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Psychology is pseudoscience

user13579
Posts: 822
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5/9/2016 9:32:45 PM
Posted: 6 months ago
Psychology is the study of imaginary unfalsifiable concepts. Even the mind itself is not a scientific concept! A scientific "study of" unscientific concepts cannot be science.
Science in a nutshell:
"Facts are neither true nor false. They simply are."
"All scientific knowledge is provisional. Even facts are provisional."
"We can be absolutely certain that we have a moon, we can be absolutely certain that water is made out of H2O, and we can be absolutely certain that the Earth is a sphere!"
"Scientific knowledge is a body of statements of varying degrees of certainty -- some most unsure, some nearly sure, none absolutely certain."
Chaosism
Posts: 2,649
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5/10/2016 12:55:46 PM
Posted: 6 months ago
At 5/9/2016 9:32:45 PM, user13579 wrote:
Psychology is the study of imaginary unfalsifiable concepts. Even the mind itself is not a scientific concept! A scientific "study of" unscientific concepts cannot be science.

Is this applicable to the entire field, or to specific aspects of it?

What about studies of general behavioral tendencies, such as biases? Those can be falsified through experimentation.
RuvDraba
Posts: 6,033
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5/11/2016 1:14:02 AM
Posted: 6 months ago
At 5/9/2016 9:32:45 PM, user13579 wrote:
Psychology is the study of imaginary unfalsifiable concepts. Even the mind itself is not a scientific concept! A scientific "study of" unscientific concepts cannot be science.
I think your position is overstated, User, but not entirely silly.

Science needs to validate its own ontology. By that I mean, the language by which a discipline describes its own field of study itself needs to be constantly tested and validated by the discipline's methods.

The validation of ontology requires constant reconciliation of what is observed with what is thought to exist. Behaviours that correlate suggest attributes of the same function, while behaviours that dissociate suggest more than one function operating.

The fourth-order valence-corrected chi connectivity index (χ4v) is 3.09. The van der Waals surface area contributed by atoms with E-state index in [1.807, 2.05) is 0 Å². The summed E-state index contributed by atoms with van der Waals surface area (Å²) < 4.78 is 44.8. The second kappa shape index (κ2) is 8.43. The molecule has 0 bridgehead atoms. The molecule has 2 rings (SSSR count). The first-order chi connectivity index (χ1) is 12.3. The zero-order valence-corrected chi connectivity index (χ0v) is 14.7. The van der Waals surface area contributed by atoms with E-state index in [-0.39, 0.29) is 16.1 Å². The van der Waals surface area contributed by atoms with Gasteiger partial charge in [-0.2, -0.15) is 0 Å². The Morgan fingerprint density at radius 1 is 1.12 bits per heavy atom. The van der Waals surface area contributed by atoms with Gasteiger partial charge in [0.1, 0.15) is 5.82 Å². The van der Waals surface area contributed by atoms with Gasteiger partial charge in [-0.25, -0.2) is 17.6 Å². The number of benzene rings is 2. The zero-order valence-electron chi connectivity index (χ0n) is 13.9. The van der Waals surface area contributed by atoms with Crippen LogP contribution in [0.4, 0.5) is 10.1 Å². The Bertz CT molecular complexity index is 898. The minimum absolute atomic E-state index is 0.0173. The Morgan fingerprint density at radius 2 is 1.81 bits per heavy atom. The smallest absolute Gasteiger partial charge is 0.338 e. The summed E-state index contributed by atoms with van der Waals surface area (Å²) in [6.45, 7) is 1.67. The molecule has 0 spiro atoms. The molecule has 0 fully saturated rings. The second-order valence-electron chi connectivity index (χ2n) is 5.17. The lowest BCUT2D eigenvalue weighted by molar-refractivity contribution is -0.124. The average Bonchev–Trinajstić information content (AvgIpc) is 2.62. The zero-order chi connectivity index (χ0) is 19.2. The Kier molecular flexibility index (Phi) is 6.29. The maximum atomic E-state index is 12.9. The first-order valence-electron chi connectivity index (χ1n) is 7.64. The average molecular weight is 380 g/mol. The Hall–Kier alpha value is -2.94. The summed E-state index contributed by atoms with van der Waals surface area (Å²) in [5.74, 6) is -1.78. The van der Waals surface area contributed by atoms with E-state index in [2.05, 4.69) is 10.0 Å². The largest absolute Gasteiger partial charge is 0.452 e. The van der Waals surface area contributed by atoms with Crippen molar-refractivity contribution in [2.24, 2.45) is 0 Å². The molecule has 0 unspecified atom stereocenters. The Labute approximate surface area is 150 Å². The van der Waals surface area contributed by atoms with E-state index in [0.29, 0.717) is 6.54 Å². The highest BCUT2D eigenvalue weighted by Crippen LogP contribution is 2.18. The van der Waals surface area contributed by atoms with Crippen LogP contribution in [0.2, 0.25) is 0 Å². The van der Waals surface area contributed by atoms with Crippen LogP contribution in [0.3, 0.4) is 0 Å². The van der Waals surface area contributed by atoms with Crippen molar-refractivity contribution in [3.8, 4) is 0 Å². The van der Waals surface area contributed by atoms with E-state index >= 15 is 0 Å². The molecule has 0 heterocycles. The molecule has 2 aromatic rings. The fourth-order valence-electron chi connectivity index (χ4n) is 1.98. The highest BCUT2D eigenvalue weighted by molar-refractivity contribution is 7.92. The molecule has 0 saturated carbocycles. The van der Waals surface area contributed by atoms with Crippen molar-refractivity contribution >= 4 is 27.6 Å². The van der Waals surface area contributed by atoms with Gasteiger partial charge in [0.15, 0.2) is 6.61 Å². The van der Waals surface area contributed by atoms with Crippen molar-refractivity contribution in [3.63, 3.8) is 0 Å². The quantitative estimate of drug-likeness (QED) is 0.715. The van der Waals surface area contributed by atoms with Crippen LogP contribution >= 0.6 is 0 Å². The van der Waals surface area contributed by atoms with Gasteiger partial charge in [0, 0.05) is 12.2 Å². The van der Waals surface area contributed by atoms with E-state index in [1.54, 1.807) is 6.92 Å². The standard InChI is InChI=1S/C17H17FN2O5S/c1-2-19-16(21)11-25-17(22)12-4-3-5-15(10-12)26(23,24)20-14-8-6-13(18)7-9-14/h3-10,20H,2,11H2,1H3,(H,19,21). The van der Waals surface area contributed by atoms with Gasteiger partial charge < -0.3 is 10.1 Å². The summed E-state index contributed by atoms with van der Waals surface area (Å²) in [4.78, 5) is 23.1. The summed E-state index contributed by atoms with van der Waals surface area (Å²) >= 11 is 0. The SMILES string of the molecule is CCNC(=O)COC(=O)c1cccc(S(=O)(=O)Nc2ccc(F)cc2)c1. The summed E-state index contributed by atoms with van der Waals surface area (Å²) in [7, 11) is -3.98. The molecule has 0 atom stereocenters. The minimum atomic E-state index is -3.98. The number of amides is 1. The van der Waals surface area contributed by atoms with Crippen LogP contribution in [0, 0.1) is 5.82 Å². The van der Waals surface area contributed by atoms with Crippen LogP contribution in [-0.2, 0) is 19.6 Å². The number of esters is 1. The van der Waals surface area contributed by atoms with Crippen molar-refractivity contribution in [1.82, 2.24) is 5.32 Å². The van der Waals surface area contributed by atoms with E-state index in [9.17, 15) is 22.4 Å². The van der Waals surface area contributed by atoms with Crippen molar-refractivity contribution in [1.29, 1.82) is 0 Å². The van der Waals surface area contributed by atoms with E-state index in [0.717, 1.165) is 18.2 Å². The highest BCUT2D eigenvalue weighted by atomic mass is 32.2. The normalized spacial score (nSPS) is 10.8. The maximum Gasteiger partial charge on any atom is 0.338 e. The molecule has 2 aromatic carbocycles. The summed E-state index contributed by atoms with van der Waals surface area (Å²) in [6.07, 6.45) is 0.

Mind refers to a collection of cognitive functions and experiences (all observable either directly through behaviour, or indirectly through a subject's reporting), and psychologists often act on the supposition that these functions and experiences may be integrated and coherent, but we have yet to be sure that they actually are.

For example, suppose humans had not one functioning mind, but two, connected by the corpus callosum? [https://en.wikipedia.org...] Or suppose some emotions and impulses did not form within the brain, but rather arose from the actions of intestinal flora, acting through the vagus nerve? [https://www.ucsf.edu...]

It's quite possible that over time, psychology may have to redefine itself from 'the study of behaviour and mind' to something like 'the study of behaviour, cognition, and the human experience.'

Conjecturing the existence of a coherent, single, integrated mind isn't pseudoscience. However, failing to examine and test its validity would be.

This is why psychology is a science while homeopathy (say) is only a pseudoscience: psychology constantly challenges and revises its ontology, and improves its methods, models, transparency and standards of evidence, while homeopathy doesn't.
Ramshutu
Posts: 4,063
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5/12/2016 3:56:22 AM
Posted: 6 months ago
At 5/9/2016 9:32:45 PM, user13579 wrote:
Psychology is the study of imaginary unfalsifiable concepts. Even the mind itself is not a scientific concept! A scientific "study of" unscientific concepts cannot be science.

I want to wholly disagree with you, but I think there is some truth to what you're saying; especially with many of the popularized psychological concepts that float around in the media.

Saying that, however, there is much to do with psychology that isn't like that at all. And the generalized study of human behavior (which is part of psychology), throws up interesting falsifiable theories all the time.

A great example, is the psychology of habitual behavior and behavior change, with theories and methods including things like Cognitive Behavioral Therapy which are not just theories, but are testable, and measurable in their success. Behavior change, specifically is incredibly well studied and well theorized.